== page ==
Mark Bateman

Jack Warner is one of the most controversial men in world football. As president of CONCACAF, the federation whose jurisdiction includes North America and the Caribbean, he holds a position of power within FIFA as a vice-president.

But despite Warner’s main remit lying across the North Atlantic, the CONCACAF president is regularly found to be voicing his opinion on matters in Europe and is always urging UEFA President Michel Platini to lead the footballing world in implementing changes to the game.

Warner’s most recent comments came at England’s expense when he stated, with a great degree of certainty, that CONCACAF would not be voting for the country’s 2018 World Cup bid. This has been met with much disdain by the FA and many associated with the game in England.

While Warner arguably has almost no right to make his feelings public on this issue or on any other matter that is outside his jurisdiction, the man has a quality that is sorely lacking in the corridors of power at FA Headquarters in Soho Square, UEFA’s powerbase in Switzerland and even in the FIFA Presidential Office. Common sense.

All too often in the modern game, people at the top are making mistakes, mistakes which Warner constantly highlights and offers solutions to.

His criticism of England’s World Cup bid is not unfair, at a recent London summit of football’s world leaders, Warner pointed out that there was no promotion of England’s bid, yet Qatar and Australia had both put their cases forward, through discussions and promotions.

If this was so then the FA has scored a spectacular own goal, surely this was the perfect opportunity to court the very people who will vote on where the World Cup will be staged nine years from now?

The major reason for the sluggishness of the England bid is because the 2012 Olympic Games are being held in London and the FA believes that is proof enough that England is ready to host a major football competition such as the World Cup. Wrong.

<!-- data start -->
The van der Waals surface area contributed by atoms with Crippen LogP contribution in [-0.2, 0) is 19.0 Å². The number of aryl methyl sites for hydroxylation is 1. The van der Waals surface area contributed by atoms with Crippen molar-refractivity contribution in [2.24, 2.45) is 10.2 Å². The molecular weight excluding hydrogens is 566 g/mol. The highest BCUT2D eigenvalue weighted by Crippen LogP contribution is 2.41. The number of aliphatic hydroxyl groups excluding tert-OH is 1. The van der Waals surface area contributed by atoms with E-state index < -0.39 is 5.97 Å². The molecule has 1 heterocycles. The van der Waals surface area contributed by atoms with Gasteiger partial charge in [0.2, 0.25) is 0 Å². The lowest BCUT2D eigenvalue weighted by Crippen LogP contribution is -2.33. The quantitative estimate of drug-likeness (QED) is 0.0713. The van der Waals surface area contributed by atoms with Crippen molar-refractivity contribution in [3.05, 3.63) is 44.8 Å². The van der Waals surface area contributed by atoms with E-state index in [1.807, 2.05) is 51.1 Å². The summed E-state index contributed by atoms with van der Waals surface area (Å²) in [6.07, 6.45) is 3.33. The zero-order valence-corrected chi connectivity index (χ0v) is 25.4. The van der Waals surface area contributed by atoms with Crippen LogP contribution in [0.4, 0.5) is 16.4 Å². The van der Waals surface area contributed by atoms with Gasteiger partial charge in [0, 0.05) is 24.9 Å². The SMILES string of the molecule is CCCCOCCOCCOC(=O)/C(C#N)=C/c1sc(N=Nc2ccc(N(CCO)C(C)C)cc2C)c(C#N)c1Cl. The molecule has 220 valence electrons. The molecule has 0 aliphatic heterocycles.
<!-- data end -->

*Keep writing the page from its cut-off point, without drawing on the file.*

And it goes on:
Warner insists that CONCACAF will vote for the bid which leaves a lasting legacy for the host country, mainly at grass roots level, a situation that the English FA struggle with.

The Premier League is a prime example of this, with the top 20 teams in the country not pumping more of their wealth into their youth set-ups. Most clubs favour buying an up and coming star and finishing the job themselves.

Warner is also an advocate of bringing new technology into football, something that the English FA and UEFA are less enthusiastic about introducing.

UEFA have employed a five official system in this season’s Europa League, which is a stubborn testament to the old ways of refereeing. Yet the English FA would rather talk about a 39th Premier League match than bring in video refereeing, which has proved successful in many sports such as rugby and cricket.

Warner is also passionate about curbing the growing debt culture within the game and said clubs with excessive debts should be banned from playing in Europe and that all European Football Associations must strive to reduce member clubs’ debts to ensure football fulfils its obligations to society. Common sense again.

Granted, sometimes Warner comes up with ideas that seem strange such as reducing teams to 10 players, enlarging goals and introducing rugby style sin bins for certain fouls, but he backs this up by pointing out that football has evolved greatly over the centuries and people should not stand in the way of progress.

Football needs more administrators like Jack Warner and the English FA would do well to heed his words.

  Related Articles: